Tad Hirsch and Trevor Pagleni with Andrew Woods: Terminal Air
Terminal Air (Institute for Applied Autonomy and Trevor Paglen) with Andrew Woods
Tad Hirsch (Institute for Applied Autonomy) and experimental geographer Trevor Paglen will present early research for their new project, Terminal Air, an interactive installation that enables audiences to track a fleet of CIA-operated aircraft around the world. These airplanes, which were first uncovered by an international network of amateur aviation enthusiasts and later reported on by various investigative journalists, are known to be involved in "extraordinary rendition"--the practice of illegally transporting terrorism suspects to secret overseas military bases for torture and interrogation. Paglen will also talk about Torture Taxi: On the Trail of the CIA's Rendition Flights, which he co-wrote with journalist AC Thompson. Andrew Woods of Harvard Law School will also speak.
Trevor Paglen is an artist, writer, and experimental geographer working out of the Department of Geography at the University of California, Berkeley, where he is currently completing a PhD. His work involves deliberately blurring the lines between social science, contemporary art, and a host of even more obscure disciplines in order to construct unfamiliar, yet meticulously researched ways to interpret the world around us. His most recent projects take up secret military bases, the California prison system, and the CIA's practice of ”extraordinary rendition." Paglen's artwork has been shown at the Chicago Museum of Contemporary Art (2003), the California College of the Arts (2002), MASSMOCA (2006), Halle 14 - Stiftung Federkiel (2006), Diverse Works (2005), and numerous other arts venues, universities, conferences, and public spaces.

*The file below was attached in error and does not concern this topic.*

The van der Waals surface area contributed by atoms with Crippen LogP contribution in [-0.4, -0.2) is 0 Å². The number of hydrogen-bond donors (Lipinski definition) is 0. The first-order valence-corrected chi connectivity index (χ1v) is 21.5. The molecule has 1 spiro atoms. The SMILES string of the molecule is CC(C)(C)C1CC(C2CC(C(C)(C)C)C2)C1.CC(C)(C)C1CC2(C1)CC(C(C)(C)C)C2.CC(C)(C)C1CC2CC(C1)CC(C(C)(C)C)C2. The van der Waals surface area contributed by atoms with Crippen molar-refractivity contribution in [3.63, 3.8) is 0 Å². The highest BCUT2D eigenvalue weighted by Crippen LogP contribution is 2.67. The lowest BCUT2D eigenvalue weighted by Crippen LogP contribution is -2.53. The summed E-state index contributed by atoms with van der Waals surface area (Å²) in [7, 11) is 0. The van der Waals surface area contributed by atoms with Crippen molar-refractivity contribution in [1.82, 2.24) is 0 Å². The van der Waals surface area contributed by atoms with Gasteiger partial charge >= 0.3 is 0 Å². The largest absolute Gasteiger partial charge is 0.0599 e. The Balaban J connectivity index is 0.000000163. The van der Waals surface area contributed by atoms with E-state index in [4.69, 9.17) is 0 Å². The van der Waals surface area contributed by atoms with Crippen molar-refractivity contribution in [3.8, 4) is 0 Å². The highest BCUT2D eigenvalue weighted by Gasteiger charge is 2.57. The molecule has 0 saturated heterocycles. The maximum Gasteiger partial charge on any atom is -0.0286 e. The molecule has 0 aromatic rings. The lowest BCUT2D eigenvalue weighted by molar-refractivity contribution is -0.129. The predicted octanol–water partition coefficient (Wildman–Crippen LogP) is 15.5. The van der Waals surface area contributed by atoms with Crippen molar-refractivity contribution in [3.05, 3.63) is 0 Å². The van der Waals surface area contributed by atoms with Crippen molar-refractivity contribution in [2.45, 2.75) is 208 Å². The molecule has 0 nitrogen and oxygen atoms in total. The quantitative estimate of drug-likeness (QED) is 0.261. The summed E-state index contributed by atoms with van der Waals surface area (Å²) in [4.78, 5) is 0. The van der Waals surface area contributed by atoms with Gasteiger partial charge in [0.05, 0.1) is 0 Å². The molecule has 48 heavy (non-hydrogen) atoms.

Tad Hirsch is a researcher and PhD candidate in the Smart Cities Group at MIT's Media Lab, where his work focuses on the intersections between art, activism, and technology. He is also a 2005-7 graduate affiliate at the Center for Advanced Visual Studies. He has worked with Intel's People and Practices Research Group, Motorola's Advanced Concepts Group and the Interaction Design Studio at Carnegie Mellon University, and has several years experience in the nonprofit sector. Tad is also a frequent collaborator with the Institute for Applied Autonomy, an award-winning arts collective that exhibits throughout the United States and Europe. He publishes and lectures widely on a variety of topics concerning social aspects of technology, and has received several prestigious commissions and awards. Tad holds degrees from Vassar College, Carnegie Mellon University and the Massachusetts Institute of Technology.
The Institute for Applied Autonomy (IAA) was founded in 1998 as a technological research and development organization dedicated to the cause of individual and collective self-determination. Their mission is to study the forces and structures which affect self-determination and to provide technologies which extend the autonomy of human activists.
Andrew Woods worked with the American Civil Liberties Union on El Masri v. Tenet, a civil lawsuit challenging the extraordinary rendition of Khaled El Masri from Macedonia to Bagram, Afghanistan. Andrew is at Harvard Law School, where he also organizes students to litigate human rights claims in US courts. He is currently working to build the Project on Soldier Testimony and Human Rights and editing GOOD Magazine.